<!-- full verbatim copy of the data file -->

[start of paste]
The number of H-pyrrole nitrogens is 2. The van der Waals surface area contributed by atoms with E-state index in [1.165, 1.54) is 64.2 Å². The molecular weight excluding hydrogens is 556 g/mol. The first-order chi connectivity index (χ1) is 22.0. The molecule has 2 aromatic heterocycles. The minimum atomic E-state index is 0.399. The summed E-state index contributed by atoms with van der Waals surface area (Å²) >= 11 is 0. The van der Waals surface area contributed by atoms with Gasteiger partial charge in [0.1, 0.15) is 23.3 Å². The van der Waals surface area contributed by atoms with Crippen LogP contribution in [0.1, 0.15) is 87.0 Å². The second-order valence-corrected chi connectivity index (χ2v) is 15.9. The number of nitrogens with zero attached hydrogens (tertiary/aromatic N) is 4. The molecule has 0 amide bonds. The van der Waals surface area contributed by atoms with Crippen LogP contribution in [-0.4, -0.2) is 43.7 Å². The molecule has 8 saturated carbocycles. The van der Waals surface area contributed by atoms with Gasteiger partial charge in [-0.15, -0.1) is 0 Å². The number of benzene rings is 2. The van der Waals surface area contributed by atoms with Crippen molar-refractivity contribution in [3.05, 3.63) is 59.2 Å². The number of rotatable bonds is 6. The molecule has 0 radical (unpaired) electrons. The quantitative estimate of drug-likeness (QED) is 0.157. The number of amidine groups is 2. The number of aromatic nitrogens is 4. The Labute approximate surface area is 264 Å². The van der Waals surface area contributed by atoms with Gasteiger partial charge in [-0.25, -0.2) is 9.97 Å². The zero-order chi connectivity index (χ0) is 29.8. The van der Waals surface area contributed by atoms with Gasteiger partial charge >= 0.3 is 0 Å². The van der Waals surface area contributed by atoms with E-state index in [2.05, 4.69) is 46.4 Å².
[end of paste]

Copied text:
The number of H-pyrrole nitrogens is 2. The van der Waals surface area contributed by atoms with E-state index in [1.165, 1.54) is 64.2 Å². The molecular weight excluding hydrogens is 556 g/mol. The first-order chi connectivity index (χ1) is 22.0. The molecule has 2 aromatic heterocycles. The minimum atomic E-state index is 0.399. The summed E-state index contributed by atoms with van der Waals surface area (Å²) >= 11 is 0. The van der Waals surface area contributed by atoms with Gasteiger partial charge in [0.1, 0.15) is 23.3 Å². The van der Waals surface area contributed by atoms with Crippen LogP contribution in [0.1, 0.15) is 87.0 Å². The second-order valence-corrected chi connectivity index (χ2v) is 15.9. The number of nitrogens with zero attached hydrogens (tertiary/aromatic N) is 4. The molecule has 0 amide bonds. The van der Waals surface area contributed by atoms with Crippen LogP contribution in [-0.4, -0.2) is 43.7 Å². The molecule has 8 saturated carbocycles. The van der Waals surface area contributed by atoms with Gasteiger partial charge in [-0.15, -0.1) is 0 Å². The number of benzene rings is 2. The van der Waals surface area contributed by atoms with Crippen molar-refractivity contribution in [3.05, 3.63) is 59.2 Å². The number of rotatable bonds is 6. The molecule has 0 radical (unpaired) electrons. The quantitative estimate of drug-likeness (QED) is 0.157. The number of amidine groups is 2. The number of aromatic nitrogens is 4. The Labute approximate surface area is 264 Å². The van der Waals surface area contributed by atoms with Gasteiger partial charge in [-0.25, -0.2) is 9.97 Å². The zero-order chi connectivity index (χ0) is 29.8. The van der Waals surface area contributed by atoms with Gasteiger partial charge >= 0.3 is 0 Å². The van der Waals surface area contributed by atoms with E-state index in [2.05, 4.69) is 46.4 Å².